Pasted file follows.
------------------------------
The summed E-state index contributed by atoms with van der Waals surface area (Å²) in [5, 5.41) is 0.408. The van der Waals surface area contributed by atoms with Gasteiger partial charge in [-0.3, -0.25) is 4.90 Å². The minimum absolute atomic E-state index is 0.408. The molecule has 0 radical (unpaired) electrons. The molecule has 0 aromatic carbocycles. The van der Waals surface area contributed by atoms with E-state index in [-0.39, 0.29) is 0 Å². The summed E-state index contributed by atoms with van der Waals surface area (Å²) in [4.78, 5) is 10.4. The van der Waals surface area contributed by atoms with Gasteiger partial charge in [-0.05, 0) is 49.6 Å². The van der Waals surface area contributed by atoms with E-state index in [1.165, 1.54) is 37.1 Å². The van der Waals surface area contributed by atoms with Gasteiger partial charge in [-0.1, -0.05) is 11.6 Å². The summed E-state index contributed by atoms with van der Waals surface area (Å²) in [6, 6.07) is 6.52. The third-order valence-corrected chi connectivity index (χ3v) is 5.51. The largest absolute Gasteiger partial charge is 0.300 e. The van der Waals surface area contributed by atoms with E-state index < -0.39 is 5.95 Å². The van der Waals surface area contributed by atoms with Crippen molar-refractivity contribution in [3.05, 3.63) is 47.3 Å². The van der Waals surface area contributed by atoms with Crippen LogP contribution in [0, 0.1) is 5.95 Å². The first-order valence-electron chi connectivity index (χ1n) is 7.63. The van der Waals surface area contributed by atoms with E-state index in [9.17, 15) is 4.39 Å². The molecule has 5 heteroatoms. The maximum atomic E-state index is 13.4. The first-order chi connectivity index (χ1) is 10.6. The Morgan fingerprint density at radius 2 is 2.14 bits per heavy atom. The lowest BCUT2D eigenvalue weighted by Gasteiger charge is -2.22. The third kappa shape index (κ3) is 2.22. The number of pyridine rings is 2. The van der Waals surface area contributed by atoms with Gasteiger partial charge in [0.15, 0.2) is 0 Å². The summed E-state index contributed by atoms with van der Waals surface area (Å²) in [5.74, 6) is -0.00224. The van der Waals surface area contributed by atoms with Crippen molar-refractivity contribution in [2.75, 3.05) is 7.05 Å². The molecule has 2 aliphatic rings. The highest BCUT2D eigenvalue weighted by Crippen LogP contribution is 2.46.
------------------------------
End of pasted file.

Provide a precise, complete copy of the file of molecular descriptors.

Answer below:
The summed E-state index contributed by atoms with van der Waals surface area (Å²) in [5, 5.41) is 0.408. The van der Waals surface area contributed by atoms with Gasteiger partial charge in [-0.3, -0.25) is 4.90 Å². The minimum absolute atomic E-state index is 0.408. The molecule has 0 radical (unpaired) electrons. The molecule has 0 aromatic carbocycles. The van der Waals surface area contributed by atoms with E-state index in [-0.39, 0.29) is 0 Å². The summed E-state index contributed by atoms with van der Waals surface area (Å²) in [4.78, 5) is 10.4. The van der Waals surface area contributed by atoms with Gasteiger partial charge in [-0.05, 0) is 49.6 Å². The van der Waals surface area contributed by atoms with E-state index in [1.165, 1.54) is 37.1 Å². The van der Waals surface area contributed by atoms with Gasteiger partial charge in [-0.1, -0.05) is 11.6 Å². The summed E-state index contributed by atoms with van der Waals surface area (Å²) in [6, 6.07) is 6.52. The third-order valence-corrected chi connectivity index (χ3v) is 5.51. The largest absolute Gasteiger partial charge is 0.300 e. The van der Waals surface area contributed by atoms with E-state index < -0.39 is 5.95 Å². The van der Waals surface area contributed by atoms with Crippen molar-refractivity contribution in [3.05, 3.63) is 47.3 Å². The van der Waals surface area contributed by atoms with Crippen LogP contribution in [0, 0.1) is 5.95 Å². The first-order valence-electron chi connectivity index (χ1n) is 7.63. The van der Waals surface area contributed by atoms with E-state index in [9.17, 15) is 4.39 Å². The molecule has 5 heteroatoms. The maximum atomic E-state index is 13.4. The first-order chi connectivity index (χ1) is 10.6. The Morgan fingerprint density at radius 2 is 2.14 bits per heavy atom. The lowest BCUT2D eigenvalue weighted by Gasteiger charge is -2.22. The third kappa shape index (κ3) is 2.22. The number of pyridine rings is 2. The van der Waals surface area contributed by atoms with Gasteiger partial charge in [0.15, 0.2) is 0 Å². The summed E-state index contributed by atoms with van der Waals surface area (Å²) in [5.74, 6) is -0.00224. The van der Waals surface area contributed by atoms with Crippen molar-refractivity contribution in [2.75, 3.05) is 7.05 Å². The molecule has 2 aliphatic rings. The highest BCUT2D eigenvalue weighted by Crippen LogP contribution is 2.46.